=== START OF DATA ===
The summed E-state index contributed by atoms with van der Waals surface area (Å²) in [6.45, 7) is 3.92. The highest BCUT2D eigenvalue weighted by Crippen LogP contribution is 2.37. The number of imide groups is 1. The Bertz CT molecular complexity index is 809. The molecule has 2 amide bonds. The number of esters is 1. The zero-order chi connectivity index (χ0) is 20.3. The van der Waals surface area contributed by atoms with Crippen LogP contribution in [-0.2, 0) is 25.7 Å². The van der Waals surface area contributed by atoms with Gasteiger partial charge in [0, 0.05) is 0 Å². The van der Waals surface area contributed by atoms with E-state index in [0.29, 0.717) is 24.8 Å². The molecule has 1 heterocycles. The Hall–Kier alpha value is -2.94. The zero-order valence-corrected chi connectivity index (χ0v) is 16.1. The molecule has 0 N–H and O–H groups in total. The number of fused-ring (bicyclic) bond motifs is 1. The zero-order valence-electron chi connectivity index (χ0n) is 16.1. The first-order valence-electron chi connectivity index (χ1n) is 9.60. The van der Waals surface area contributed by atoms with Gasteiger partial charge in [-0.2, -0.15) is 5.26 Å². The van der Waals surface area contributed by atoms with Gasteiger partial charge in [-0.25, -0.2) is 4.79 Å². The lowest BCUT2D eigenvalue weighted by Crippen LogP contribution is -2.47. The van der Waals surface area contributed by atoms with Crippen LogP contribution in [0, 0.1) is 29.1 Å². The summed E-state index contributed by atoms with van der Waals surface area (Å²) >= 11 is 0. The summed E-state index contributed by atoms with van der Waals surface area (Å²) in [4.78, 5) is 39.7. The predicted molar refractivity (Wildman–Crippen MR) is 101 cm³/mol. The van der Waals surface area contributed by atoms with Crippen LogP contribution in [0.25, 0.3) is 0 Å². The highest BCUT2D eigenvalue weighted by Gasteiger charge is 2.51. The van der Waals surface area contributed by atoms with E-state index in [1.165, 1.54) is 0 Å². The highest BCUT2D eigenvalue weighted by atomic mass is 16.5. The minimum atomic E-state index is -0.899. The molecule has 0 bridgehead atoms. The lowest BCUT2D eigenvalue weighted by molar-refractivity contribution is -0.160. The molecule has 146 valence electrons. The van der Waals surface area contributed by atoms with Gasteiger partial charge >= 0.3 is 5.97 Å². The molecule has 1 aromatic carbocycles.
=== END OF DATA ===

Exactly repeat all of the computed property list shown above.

The summed E-state index contributed by atoms with van der Waals surface area (Å²) in [6.45, 7) is 3.92. The highest BCUT2D eigenvalue weighted by Crippen LogP contribution is 2.37. The number of imide groups is 1. The Bertz CT molecular complexity index is 809. The molecule has 2 amide bonds. The number of esters is 1. The zero-order chi connectivity index (χ0) is 20.3. The van der Waals surface area contributed by atoms with Crippen LogP contribution in [-0.2, 0) is 25.7 Å². The van der Waals surface area contributed by atoms with Gasteiger partial charge in [0, 0.05) is 0 Å². The van der Waals surface area contributed by atoms with E-state index in [0.29, 0.717) is 24.8 Å². The molecule has 1 heterocycles. The Hall–Kier alpha value is -2.94. The zero-order valence-corrected chi connectivity index (χ0v) is 16.1. The molecule has 0 N–H and O–H groups in total. The number of fused-ring (bicyclic) bond motifs is 1. The zero-order valence-electron chi connectivity index (χ0n) is 16.1. The first-order valence-electron chi connectivity index (χ1n) is 9.60. The van der Waals surface area contributed by atoms with Gasteiger partial charge in [-0.2, -0.15) is 5.26 Å². The van der Waals surface area contributed by atoms with Gasteiger partial charge in [-0.25, -0.2) is 4.79 Å². The lowest BCUT2D eigenvalue weighted by Crippen LogP contribution is -2.47. The van der Waals surface area contributed by atoms with Crippen LogP contribution in [0, 0.1) is 29.1 Å². The summed E-state index contributed by atoms with van der Waals surface area (Å²) >= 11 is 0. The summed E-state index contributed by atoms with van der Waals surface area (Å²) in [4.78, 5) is 39.7. The predicted molar refractivity (Wildman–Crippen MR) is 101 cm³/mol. The van der Waals surface area contributed by atoms with Crippen LogP contribution in [0.25, 0.3) is 0 Å². The highest BCUT2D eigenvalue weighted by Gasteiger charge is 2.51. The van der Waals surface area contributed by atoms with E-state index in [1.165, 1.54) is 0 Å². The highest BCUT2D eigenvalue weighted by atomic mass is 16.5. The minimum atomic E-state index is -0.899. The molecule has 0 bridgehead atoms. The lowest BCUT2D eigenvalue weighted by molar-refractivity contribution is -0.160. The molecule has 146 valence electrons. The van der Waals surface area contributed by atoms with Gasteiger partial charge >= 0.3 is 5.97 Å². The molecule has 1 aromatic carbocycles.